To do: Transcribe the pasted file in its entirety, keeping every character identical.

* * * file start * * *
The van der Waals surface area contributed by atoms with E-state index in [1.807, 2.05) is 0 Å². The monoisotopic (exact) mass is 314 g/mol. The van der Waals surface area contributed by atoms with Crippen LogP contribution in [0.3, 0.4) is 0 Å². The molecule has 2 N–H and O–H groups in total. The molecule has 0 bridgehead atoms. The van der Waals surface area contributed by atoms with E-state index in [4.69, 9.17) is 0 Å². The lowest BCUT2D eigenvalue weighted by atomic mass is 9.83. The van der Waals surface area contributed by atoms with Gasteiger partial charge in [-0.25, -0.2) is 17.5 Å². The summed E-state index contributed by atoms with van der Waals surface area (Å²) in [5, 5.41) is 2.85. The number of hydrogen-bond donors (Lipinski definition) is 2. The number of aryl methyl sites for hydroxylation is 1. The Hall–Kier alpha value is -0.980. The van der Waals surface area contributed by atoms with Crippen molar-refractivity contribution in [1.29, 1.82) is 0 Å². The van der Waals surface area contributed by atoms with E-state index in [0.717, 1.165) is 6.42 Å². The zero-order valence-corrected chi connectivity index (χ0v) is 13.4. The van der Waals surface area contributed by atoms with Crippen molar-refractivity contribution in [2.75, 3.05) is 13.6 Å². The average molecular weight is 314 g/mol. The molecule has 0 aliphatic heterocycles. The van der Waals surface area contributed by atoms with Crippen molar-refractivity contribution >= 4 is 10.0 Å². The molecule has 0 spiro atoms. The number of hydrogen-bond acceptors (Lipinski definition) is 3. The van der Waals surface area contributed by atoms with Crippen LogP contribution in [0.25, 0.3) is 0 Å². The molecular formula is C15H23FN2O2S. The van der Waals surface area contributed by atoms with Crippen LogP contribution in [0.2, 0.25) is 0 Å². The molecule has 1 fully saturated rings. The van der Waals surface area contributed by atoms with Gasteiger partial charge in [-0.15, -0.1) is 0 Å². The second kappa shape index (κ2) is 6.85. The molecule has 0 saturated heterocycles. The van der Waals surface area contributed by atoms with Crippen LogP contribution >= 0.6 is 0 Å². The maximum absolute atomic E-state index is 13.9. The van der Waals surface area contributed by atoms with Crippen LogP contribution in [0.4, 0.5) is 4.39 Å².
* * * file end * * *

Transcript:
The van der Waals surface area contributed by atoms with E-state index in [1.807, 2.05) is 0 Å². The monoisotopic (exact) mass is 314 g/mol. The van der Waals surface area contributed by atoms with Crippen LogP contribution in [0.3, 0.4) is 0 Å². The molecule has 2 N–H and O–H groups in total. The molecule has 0 bridgehead atoms. The van der Waals surface area contributed by atoms with E-state index in [4.69, 9.17) is 0 Å². The lowest BCUT2D eigenvalue weighted by atomic mass is 9.83. The van der Waals surface area contributed by atoms with Gasteiger partial charge in [-0.25, -0.2) is 17.5 Å². The summed E-state index contributed by atoms with van der Waals surface area (Å²) in [5, 5.41) is 2.85. The number of hydrogen-bond donors (Lipinski definition) is 2. The number of aryl methyl sites for hydroxylation is 1. The Hall–Kier alpha value is -0.980. The van der Waals surface area contributed by atoms with Crippen molar-refractivity contribution in [1.29, 1.82) is 0 Å². The van der Waals surface area contributed by atoms with E-state index in [0.717, 1.165) is 6.42 Å². The zero-order valence-corrected chi connectivity index (χ0v) is 13.4. The van der Waals surface area contributed by atoms with Crippen molar-refractivity contribution in [2.75, 3.05) is 13.6 Å². The average molecular weight is 314 g/mol. The molecule has 0 aliphatic heterocycles. The van der Waals surface area contributed by atoms with Crippen molar-refractivity contribution >= 4 is 10.0 Å². The molecule has 0 spiro atoms. The number of hydrogen-bond acceptors (Lipinski definition) is 3. The van der Waals surface area contributed by atoms with Crippen LogP contribution in [0.25, 0.3) is 0 Å². The molecular formula is C15H23FN2O2S. The van der Waals surface area contributed by atoms with Crippen LogP contribution in [0.2, 0.25) is 0 Å². The molecule has 1 fully saturated rings. The van der Waals surface area contributed by atoms with Gasteiger partial charge in [-0.15, -0.1) is 0 Å². The second kappa shape index (κ2) is 6.85. The molecule has 0 saturated heterocycles. The van der Waals surface area contributed by atoms with Crippen LogP contribution >= 0.6 is 0 Å². The maximum absolute atomic E-state index is 13.9. The van der Waals surface area contributed by atoms with Crippen LogP contribution in [0.4, 0.5) is 4.39 Å².